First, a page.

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Métis survivors sue Saskatchewan, Canada over residential school


For survivors of one of the oldest residential schools in Canada, it’s been a long time coming.

Métis survivors who attended the Île-à-la-Crosse residential school in northern Saskatchewan have launched a class-action lawsuit against the Saskatchewan and Canadian governments, after having been left out of separate settlements for First Nations and Inuit peoples.

The lawsuit is on behalf of survivors of the Île-à-la-Crosse residential school and includes students who lived at the school and those who attended the day school. It also includes claims on behalf of family members and surviving spouses.

For survivors like Louis Gardiner, whom the lawsuit is named after, a settlement would be a long-needed recognition that Métis people suffered the same abuses as others who attended the schools but have not received the same compensation or acknowledgment.

“The survivors who are not with us today, they never had a chance to tell their story. We suffered the same trauma as all residential schools … we couldn’t speak our language. They separated the survivors (by gender) … we couldn’t even go see our sisters,” he said.

According to Michelle LeClair, vice-president of Métis Nation-Saskatchewan, Île-à-la-Crosse is the second oldest community in Western Canada and will turn 250 years old in 2026. The school itself opened in the 1820s and operated for more than 100 years. It’s believed that about 1,500 children attended.

“We see the fact that people have not been acknowledged, but nor has the harm, the generations of harm,” LeClair said.

“Multiple governments, both at the federal and provincial level have been pressed on this issue. And we hear a lot of ‘Ýes, we need to deal with this. They need to be acknowledged.’ But nothing ever seems to happen until we take it to the courts,” she added.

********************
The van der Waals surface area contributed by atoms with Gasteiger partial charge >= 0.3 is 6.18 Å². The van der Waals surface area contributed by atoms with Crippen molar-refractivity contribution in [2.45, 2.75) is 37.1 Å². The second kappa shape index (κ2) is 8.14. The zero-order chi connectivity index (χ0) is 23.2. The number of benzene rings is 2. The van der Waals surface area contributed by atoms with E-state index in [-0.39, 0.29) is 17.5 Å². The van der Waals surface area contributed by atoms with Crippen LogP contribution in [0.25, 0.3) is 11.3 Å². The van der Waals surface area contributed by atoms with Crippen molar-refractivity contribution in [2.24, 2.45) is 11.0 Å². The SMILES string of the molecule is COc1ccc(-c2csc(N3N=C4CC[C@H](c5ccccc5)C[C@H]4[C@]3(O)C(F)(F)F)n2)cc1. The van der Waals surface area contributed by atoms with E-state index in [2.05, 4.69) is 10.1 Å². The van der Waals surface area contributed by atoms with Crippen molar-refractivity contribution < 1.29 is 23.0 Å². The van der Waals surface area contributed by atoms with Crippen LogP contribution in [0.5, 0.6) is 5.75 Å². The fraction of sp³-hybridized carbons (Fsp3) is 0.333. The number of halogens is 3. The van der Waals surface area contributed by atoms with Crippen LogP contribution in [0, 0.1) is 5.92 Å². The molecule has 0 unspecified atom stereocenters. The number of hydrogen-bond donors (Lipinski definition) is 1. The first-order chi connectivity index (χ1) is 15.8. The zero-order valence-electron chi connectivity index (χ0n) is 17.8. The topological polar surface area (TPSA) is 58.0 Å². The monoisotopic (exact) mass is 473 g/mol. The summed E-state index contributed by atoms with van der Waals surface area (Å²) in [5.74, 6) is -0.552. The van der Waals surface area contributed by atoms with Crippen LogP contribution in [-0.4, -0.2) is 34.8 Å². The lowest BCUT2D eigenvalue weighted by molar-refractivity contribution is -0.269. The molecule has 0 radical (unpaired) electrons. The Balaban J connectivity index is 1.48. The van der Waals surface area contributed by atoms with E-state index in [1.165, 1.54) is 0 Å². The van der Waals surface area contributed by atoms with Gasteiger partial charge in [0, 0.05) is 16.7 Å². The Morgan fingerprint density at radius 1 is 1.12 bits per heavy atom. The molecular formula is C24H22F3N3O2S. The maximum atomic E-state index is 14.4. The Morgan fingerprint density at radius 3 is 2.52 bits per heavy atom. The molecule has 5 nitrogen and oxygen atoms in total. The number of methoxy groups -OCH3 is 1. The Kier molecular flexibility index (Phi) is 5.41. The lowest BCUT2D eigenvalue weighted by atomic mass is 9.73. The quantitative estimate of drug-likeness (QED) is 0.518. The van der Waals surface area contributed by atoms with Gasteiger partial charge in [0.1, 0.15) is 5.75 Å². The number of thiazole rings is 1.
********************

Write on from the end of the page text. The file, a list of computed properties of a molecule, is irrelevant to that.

The Métis Nation-Saskatchewan is assisting with the class-action lawsuit financially and also morally, ethically and emotionally, LeClair said.

Gardiner, who first attended the school at age five, spoke of how he would be punished with “the strap” if he was caught speaking Michif, his first language, and how he was not referred to by his name, but by a number.

He also told of how he ran away from the school as a child and was eventually discovered by a search team.

“We lost everything, we lost our language, our culture, our identity,” he said. “And all we ask for is to be treated fairly as survivors.”

Four of the plaintiffs are survivors and two are family members of survivors. The statement of claim was filed on Dec. 27 against both the Saskatchewan and Canadian governments.

So far, no statements of defence have been filed. In November, the Saskatchewan government declined to meet with Métis Nation-Saskatchewan, citing ongoing litigation in relation to the school.

A previous lawsuit on behalf of Île-à-la-Crosse School survivors was filed in 2005 but has not moved forward over the last 17 years, a spokesperson said at a media availability on Tuesday. As part of the new lawsuit, one of the first actions will be to request for the previous lawsuit to be stayed.

Nearly all of the surviving plaintiffs have fired legal representation for the previous lawsuit and are on board with the new one, according to a website set up for the class action.

The website notes that when the Indian Residential Schools Settlement Agreement was signed in 2006, people could request to add schools to the list of those to receive compensation. But the request to add the Île-à-la-Crosse school was denied because the government said the school was run by the Catholic mission, not the government.

One of the reasons a new class-action lawsuit is moving forward is because the survivors are getting old, stakeholders said. The youngest surviving students are now in their 50s, said Duane Favel, mayor of Île-à-la-Crosse.

And it’s believed about 20 survivors died in the last year alone, LeClair said.

“Time is of the essence,” Favel said.

Favel, who attended the day school, said it seems Métis people are often included in those affected by the legacy of the residential school system, but not in a meaningful way.

“We seem to be invited to participate in all the ceremonies in Canada that recognize survivors … My late uncle, Don Favel, was invited to the Harper apology with several other Métis survivors. They still don’t have closure,” Favel said.

Gardiner said he hopes this class-action suit will be more fruitful than the last and that it will succeed in time for survivors to see justice.

“I think it’s very important that we need to tackle this together, as one Métis family,” he said.

“We hope that the file can move forward aggressively because a lot of our survivors are getting up there in age and there’s not many of us left. And we need to tell our story.”

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